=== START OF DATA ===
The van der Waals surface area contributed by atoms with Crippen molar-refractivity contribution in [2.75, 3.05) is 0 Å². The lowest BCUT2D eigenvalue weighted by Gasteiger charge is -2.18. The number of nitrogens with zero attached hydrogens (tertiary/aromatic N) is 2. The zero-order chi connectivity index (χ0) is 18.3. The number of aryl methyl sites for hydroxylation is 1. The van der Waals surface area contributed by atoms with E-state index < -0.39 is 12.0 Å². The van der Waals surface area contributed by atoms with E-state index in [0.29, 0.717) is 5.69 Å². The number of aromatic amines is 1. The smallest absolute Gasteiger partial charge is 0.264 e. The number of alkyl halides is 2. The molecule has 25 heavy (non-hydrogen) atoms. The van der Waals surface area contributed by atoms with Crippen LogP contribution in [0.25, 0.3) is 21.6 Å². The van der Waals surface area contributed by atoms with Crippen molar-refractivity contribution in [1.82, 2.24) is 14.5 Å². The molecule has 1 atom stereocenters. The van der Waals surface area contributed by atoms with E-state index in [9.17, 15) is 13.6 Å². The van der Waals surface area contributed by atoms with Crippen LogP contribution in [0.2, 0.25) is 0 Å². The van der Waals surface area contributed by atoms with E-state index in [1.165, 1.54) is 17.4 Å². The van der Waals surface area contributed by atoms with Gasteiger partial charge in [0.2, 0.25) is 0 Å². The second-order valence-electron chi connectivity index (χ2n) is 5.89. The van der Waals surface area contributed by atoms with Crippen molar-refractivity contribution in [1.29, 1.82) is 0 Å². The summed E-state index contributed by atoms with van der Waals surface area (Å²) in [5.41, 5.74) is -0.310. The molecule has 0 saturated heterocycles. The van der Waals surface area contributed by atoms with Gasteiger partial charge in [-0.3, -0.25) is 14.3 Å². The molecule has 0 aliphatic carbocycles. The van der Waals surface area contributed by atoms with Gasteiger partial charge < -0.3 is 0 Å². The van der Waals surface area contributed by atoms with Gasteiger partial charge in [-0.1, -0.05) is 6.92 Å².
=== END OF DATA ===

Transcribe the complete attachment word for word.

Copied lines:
The van der Waals surface area contributed by atoms with Crippen molar-refractivity contribution in [2.75, 3.05) is 0 Å². The lowest BCUT2D eigenvalue weighted by Gasteiger charge is -2.18. The number of nitrogens with zero attached hydrogens (tertiary/aromatic N) is 2. The zero-order chi connectivity index (χ0) is 18.3. The number of aryl methyl sites for hydroxylation is 1. The van der Waals surface area contributed by atoms with E-state index < -0.39 is 12.0 Å². The van der Waals surface area contributed by atoms with E-state index in [0.29, 0.717) is 5.69 Å². The number of aromatic amines is 1. The smallest absolute Gasteiger partial charge is 0.264 e. The number of alkyl halides is 2. The molecule has 25 heavy (non-hydrogen) atoms. The van der Waals surface area contributed by atoms with Crippen LogP contribution in [0.25, 0.3) is 21.6 Å². The van der Waals surface area contributed by atoms with Crippen molar-refractivity contribution in [1.82, 2.24) is 14.5 Å². The molecule has 1 atom stereocenters. The van der Waals surface area contributed by atoms with E-state index in [9.17, 15) is 13.6 Å². The van der Waals surface area contributed by atoms with Crippen LogP contribution in [0.2, 0.25) is 0 Å². The van der Waals surface area contributed by atoms with E-state index in [1.165, 1.54) is 17.4 Å². The van der Waals surface area contributed by atoms with Gasteiger partial charge in [0.2, 0.25) is 0 Å². The second-order valence-electron chi connectivity index (χ2n) is 5.89. The van der Waals surface area contributed by atoms with Crippen molar-refractivity contribution in [1.29, 1.82) is 0 Å². The summed E-state index contributed by atoms with van der Waals surface area (Å²) in [5.41, 5.74) is -0.310. The molecule has 0 saturated heterocycles. The van der Waals surface area contributed by atoms with Gasteiger partial charge in [-0.3, -0.25) is 14.3 Å². The molecule has 0 aliphatic carbocycles. The van der Waals surface area contributed by atoms with Gasteiger partial charge < -0.3 is 0 Å². The van der Waals surface area contributed by atoms with Gasteiger partial charge in [-0.1, -0.05) is 6.92 Å².